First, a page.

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Okay, the Moa is extinct. I admit it. But it doesn't have any forlimbs
So what? _Tyrannosaurus_ has tiny forelimbs, and those of _Carnotaurus_ are
even smaller. (And since _Carnotaurus_ is an Early Cretaceous abelisaur,
perhaps its direct descendents of the Late Cretaceous lost them altogether.)
Hesperornithids also have tiny forelimbs.
Plus it had feathers.
Grrrr.... So does _Caudipteryx_. And, even if you don't want to call them
feathers, a whole lot of Liaoning theropods have some form of feather-like
integumentary structures which I'm willing to believe are ancestral homologs
to bird feathers.
Not to mention the fact that the recent
molecular evidence shows that moas are closely releated to timinous, >who
I don't doubt that moas are birds, just that these days, with all we know
about theropods, you have to be very careful about identifying certain
characters as uniquely avian. Feathers, toothlessness, furcula,
Well, Kangaroo Island was part of the Austrailian mainland as late as
thousand years ago,
Makes no difference. Emus lived on Kangaroo Island quite happily for 12,000
years before the colonists wiped them out. The emus didn't shrivel up and
die as soon as Kangaroo island became isolated. Large birds can live on
tiny islands. So, if most of NZ was submerged during the Caenozoic, I think
the little islands that remained above water could have sustained
populations of moas. Perhaps the moas weren't as large as _Dinornis
maximus_, but they were moas nonetheless.
I'm not. Why? becuase there are NO moa fossils prior to the Pliocene. There
are dinosaur fossils, marine fossils way up near the top of the mountains
the southern big island. We're not talking about a gap or anything like
celocanths or platypi.
Yes we are. Absence of evidence is not always evidence of absence. I'm not
sure of the point you're making here. The fossil record for the moas is
non-existent before the Pliocene. The Australian fossil record of the
ornithorhynchids (platypus and relatives) is non-existent before the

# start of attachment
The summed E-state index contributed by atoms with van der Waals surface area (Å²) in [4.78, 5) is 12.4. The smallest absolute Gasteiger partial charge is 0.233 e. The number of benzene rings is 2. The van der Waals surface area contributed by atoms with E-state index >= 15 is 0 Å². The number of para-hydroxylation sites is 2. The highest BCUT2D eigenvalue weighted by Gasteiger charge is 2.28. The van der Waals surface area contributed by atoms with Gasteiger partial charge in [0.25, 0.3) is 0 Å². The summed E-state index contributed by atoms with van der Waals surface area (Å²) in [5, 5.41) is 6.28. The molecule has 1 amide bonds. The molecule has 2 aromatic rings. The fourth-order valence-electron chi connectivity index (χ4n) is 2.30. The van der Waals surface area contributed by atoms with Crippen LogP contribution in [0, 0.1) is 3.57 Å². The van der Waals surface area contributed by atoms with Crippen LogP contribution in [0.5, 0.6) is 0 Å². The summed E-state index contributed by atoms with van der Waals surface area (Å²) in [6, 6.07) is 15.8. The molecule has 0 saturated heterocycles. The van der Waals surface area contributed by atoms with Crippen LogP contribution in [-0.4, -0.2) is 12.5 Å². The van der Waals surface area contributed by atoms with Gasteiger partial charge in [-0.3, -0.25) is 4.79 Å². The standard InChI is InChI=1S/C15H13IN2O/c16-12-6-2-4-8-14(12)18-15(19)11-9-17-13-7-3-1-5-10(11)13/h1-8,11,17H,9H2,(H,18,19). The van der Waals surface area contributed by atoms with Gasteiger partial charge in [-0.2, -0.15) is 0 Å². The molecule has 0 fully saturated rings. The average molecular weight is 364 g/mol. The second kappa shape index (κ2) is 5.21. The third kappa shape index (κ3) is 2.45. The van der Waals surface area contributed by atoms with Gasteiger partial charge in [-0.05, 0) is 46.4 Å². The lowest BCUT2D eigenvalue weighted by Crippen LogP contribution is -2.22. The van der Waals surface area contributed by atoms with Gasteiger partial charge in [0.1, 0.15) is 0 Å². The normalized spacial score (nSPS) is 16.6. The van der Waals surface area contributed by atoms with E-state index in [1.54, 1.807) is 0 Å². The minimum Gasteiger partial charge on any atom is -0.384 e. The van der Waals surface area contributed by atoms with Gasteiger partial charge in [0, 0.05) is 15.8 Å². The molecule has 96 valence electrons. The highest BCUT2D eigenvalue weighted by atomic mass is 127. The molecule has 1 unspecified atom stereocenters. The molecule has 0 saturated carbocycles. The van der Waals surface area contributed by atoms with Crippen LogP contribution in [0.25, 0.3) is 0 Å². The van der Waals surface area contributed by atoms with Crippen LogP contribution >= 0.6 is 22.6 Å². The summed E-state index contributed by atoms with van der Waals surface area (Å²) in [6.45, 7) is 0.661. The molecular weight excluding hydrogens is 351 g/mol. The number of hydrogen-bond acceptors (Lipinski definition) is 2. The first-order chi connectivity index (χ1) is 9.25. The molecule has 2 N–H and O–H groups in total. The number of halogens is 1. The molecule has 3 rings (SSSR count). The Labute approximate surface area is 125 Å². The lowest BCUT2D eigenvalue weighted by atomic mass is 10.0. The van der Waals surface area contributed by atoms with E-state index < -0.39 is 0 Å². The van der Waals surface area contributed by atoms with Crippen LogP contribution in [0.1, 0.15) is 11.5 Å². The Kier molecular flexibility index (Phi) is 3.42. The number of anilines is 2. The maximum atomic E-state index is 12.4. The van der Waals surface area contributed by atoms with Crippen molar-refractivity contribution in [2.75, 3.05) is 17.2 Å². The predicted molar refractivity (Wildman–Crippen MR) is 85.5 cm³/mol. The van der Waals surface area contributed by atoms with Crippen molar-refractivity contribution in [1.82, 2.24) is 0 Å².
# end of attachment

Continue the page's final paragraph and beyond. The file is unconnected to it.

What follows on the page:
Miocene. (Though there is a tooth from the Paleocene of South America named
_Monotrematum_ that has been considered a true ornithorhynchid; Cretaceous
monotremes like _Steropodon_ most likely do not belong in the
The fossil record of spiny anteaters (Tachyglossidae) is similarly
non-existent before the Miocene anywhere in the world. _Megalibgwilia_ is
the first we know of this lineage. But, I'm willing to bet that both
monotreme families evolved in Australasia, and that their ancestors were
there as far back in the Cretaceous, it's just that we haven't found them
(By the way, "platypodes" is the plural of platypus not platypi. Sorry to
Remember, theropods had arms with functional claws on them and big teeth.
Not all of them. (See above.)
Moas were pretty lazy beasts if the Maouris are to be belived.
Stupid moa. Why didn't they get off their fat asses and evolve a defense
against spears and nets. They only have themselves to blame for going
(Actually, I thought the big dinornithids DID indeed put up a fight against
the Polynesian hunters. They didn't just sit around basking in the sun
waiting for a Maori warrior to plunge a spear into its body. Those long moa
legs packed a lot of strength, and the clawed feet could be lethal.)
Timothy J. Williams
Iowa State University
Ames IA 50014
Phone: 515 294 9233
Fax: 515 294 3163
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